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  • The Shadow Queen(Black Jewels,Book 7)(97) by Anne Bishop
  • “Cassidy.”

    “I need some air!”

    She turned and headed for the nearest door that would take her out of the house. She almost made it, almost got the outside door open, when Ranon stormed into the room, moving with an intent that made it plain he had caught the scent and come after her.

    The glazed eyes. The power and savagery. Warlord Princes rising to the killing edge and honing their tempers to lethal intensity because of a blood scent.

    She knew she should direct that savagery, turn it into a fierce kind of service. She was a Queen, and dealing with a Warlord Prince when he rode the killing edge was part of her training.

    “Lady,” Ranon snarled, taking a step toward her.

    If she trusted him, trusted any of them, she could stand her ground and find a way to keep things from turning deadly. But she looked into Ranon’s eyes and realized he had taken advantage of those vulnerable days to kill witches he had hated, and right now, he was struggling not to see her as prey, not to see her as he’d seen most other Queens.

    One hundred Warlord Princes in Dena Nehele. For the first time, she understood what they must have done to survive, how much blood they must have spilled to keep the failing heart of their people from being destroyed completely.

    “I need some air,” Cassidy said, easing herself out the door. “Take care of your duties, Prince. I’ll join you shortly.”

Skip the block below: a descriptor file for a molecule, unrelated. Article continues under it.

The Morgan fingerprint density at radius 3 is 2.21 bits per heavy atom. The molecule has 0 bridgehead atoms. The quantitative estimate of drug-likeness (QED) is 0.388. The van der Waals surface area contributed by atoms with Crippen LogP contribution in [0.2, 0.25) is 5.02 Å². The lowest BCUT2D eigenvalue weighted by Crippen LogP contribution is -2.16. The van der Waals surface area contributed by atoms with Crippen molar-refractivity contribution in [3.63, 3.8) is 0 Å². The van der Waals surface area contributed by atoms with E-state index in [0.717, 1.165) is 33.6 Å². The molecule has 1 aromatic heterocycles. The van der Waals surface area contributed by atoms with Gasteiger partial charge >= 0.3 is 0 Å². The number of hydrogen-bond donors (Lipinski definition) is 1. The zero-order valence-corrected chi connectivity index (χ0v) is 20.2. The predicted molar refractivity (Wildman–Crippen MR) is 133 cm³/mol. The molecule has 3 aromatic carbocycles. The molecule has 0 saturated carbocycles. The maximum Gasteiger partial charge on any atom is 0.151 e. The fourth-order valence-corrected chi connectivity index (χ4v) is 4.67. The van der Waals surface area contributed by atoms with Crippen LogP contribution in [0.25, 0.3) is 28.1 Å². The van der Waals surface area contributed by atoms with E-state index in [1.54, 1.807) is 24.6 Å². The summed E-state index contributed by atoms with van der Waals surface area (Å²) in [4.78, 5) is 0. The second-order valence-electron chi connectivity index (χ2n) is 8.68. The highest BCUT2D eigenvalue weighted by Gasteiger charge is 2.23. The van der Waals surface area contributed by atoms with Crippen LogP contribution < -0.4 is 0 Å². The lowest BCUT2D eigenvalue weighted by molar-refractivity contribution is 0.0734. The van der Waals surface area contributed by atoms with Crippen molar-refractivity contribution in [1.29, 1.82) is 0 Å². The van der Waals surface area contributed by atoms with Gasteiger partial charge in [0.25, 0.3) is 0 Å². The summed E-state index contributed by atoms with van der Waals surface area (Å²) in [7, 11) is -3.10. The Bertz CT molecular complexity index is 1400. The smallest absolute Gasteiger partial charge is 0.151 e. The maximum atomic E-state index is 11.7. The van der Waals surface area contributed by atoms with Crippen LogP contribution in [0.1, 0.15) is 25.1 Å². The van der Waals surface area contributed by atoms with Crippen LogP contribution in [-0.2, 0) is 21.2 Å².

Did he sense the lie?

    Fool. You should have gone to the Keep last night when you suspected this would start.

    But she hadn’t been frightened last night. Not really frightened. She’d had a false confidence, based on her experience with the Warlord Princes in Jaenelle’s court. She’d never felt threatened by those men, even the most powerful among them. Hell’s fire, Lucivar didn’t waste time discussing anything with a witch during her moontime. He’d simply pick her up and haul her to wherever he wanted her to be, and that was the end of it. If she was lucky—and he was feeling generous in a snarly kind of way—the witch would have a choice of what she was going to eat and whether she had one blanket tucked around her or two.

    Despite his power and temper, despite what she’d heard he could do when he rode the killing edge, she had never had a moment when she’d thought Lucivar would hurt her.

    Her thoughts fled in every direction. She kept her head down and her eyes focused on the ground as she hurried without considering where she was going. When strong hands grabbed her upper arms, she let out a breathless shriek.

    “Cassie?” Gray asked. “What’s wrong?”

    “Gray,” she gasped. “Nothing’s wrong. I was just . . .”

    His nostrils flared. His eyes glazed. And a friend was replaced by a stranger whose hands tightened on her arms when she tried to step back.

    “You’re hurt,” Gray said, his voice roughened by a temper turned unpredictable. “You need the Healer.”

    He started to pull her toward the house. She dug her heels into the ground, resisting.

    “I don’t need a Healer, Gray. I’m not hurt.”

    “You’re bleeding. I can smell it.”

    Mother Night. “It’s moon’s blood, Gray. You know about moon’s blood. Don’t you?”

    Did he? Boys didn’t notice the smell of moon’s blood until they began to mature sexually. When she’d first met him, Gray’s psychic scent had said “boy” despite his physical maturity.

    “I know about it,” Gray finally said.

    There was just enough hesitation in his voice for her to wonder if she could believe him.

    “You shouldn’t be out here,” Gray said. “You should be inside. Someone should be looking after you.”

    Well, he knew that much.

    She thought of going back inside, thought of the look in Theran’s eyes—and Ranon’s eyes—and shuddered.

    “Too many people in the house.”

    “You mean too many males.”

  • Romance | Fantasy | Vampire